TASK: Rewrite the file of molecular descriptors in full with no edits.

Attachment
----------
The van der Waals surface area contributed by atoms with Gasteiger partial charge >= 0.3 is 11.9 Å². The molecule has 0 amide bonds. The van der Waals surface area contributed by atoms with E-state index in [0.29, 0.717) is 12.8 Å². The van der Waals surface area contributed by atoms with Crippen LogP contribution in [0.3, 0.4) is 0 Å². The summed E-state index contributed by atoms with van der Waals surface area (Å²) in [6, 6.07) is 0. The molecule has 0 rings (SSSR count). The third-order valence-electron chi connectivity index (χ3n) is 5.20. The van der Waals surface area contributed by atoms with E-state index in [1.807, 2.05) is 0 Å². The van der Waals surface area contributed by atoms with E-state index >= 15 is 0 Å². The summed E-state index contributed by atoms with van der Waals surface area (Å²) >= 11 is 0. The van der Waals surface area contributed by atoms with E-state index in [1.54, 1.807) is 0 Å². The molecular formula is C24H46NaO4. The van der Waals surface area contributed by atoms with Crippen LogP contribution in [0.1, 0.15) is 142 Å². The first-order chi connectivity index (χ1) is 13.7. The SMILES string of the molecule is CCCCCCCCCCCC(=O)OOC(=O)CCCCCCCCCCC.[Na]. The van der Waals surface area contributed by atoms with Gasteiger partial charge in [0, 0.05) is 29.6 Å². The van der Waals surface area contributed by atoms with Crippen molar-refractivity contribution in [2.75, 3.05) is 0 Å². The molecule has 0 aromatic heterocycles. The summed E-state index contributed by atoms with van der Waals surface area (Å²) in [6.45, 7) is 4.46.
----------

The van der Waals surface area contributed by atoms with Gasteiger partial charge >= 0.3 is 11.9 Å². The molecule has 0 amide bonds. The van der Waals surface area contributed by atoms with E-state index in [0.29, 0.717) is 12.8 Å². The van der Waals surface area contributed by atoms with Crippen LogP contribution in [0.3, 0.4) is 0 Å². The summed E-state index contributed by atoms with van der Waals surface area (Å²) in [6, 6.07) is 0. The molecule has 0 rings (SSSR count). The third-order valence-electron chi connectivity index (χ3n) is 5.20. The van der Waals surface area contributed by atoms with E-state index in [1.807, 2.05) is 0 Å². The van der Waals surface area contributed by atoms with E-state index >= 15 is 0 Å². The summed E-state index contributed by atoms with van der Waals surface area (Å²) >= 11 is 0. The van der Waals surface area contributed by atoms with E-state index in [1.54, 1.807) is 0 Å². The molecular formula is C24H46NaO4. The van der Waals surface area contributed by atoms with Crippen LogP contribution in [0.1, 0.15) is 142 Å². The first-order chi connectivity index (χ1) is 13.7. The SMILES string of the molecule is CCCCCCCCCCCC(=O)OOC(=O)CCCCCCCCCCC.[Na]. The van der Waals surface area contributed by atoms with Gasteiger partial charge in [0, 0.05) is 29.6 Å². The van der Waals surface area contributed by atoms with Crippen molar-refractivity contribution in [2.75, 3.05) is 0 Å². The molecule has 0 aromatic heterocycles. The summed E-state index contributed by atoms with van der Waals surface area (Å²) in [6.45, 7) is 4.46.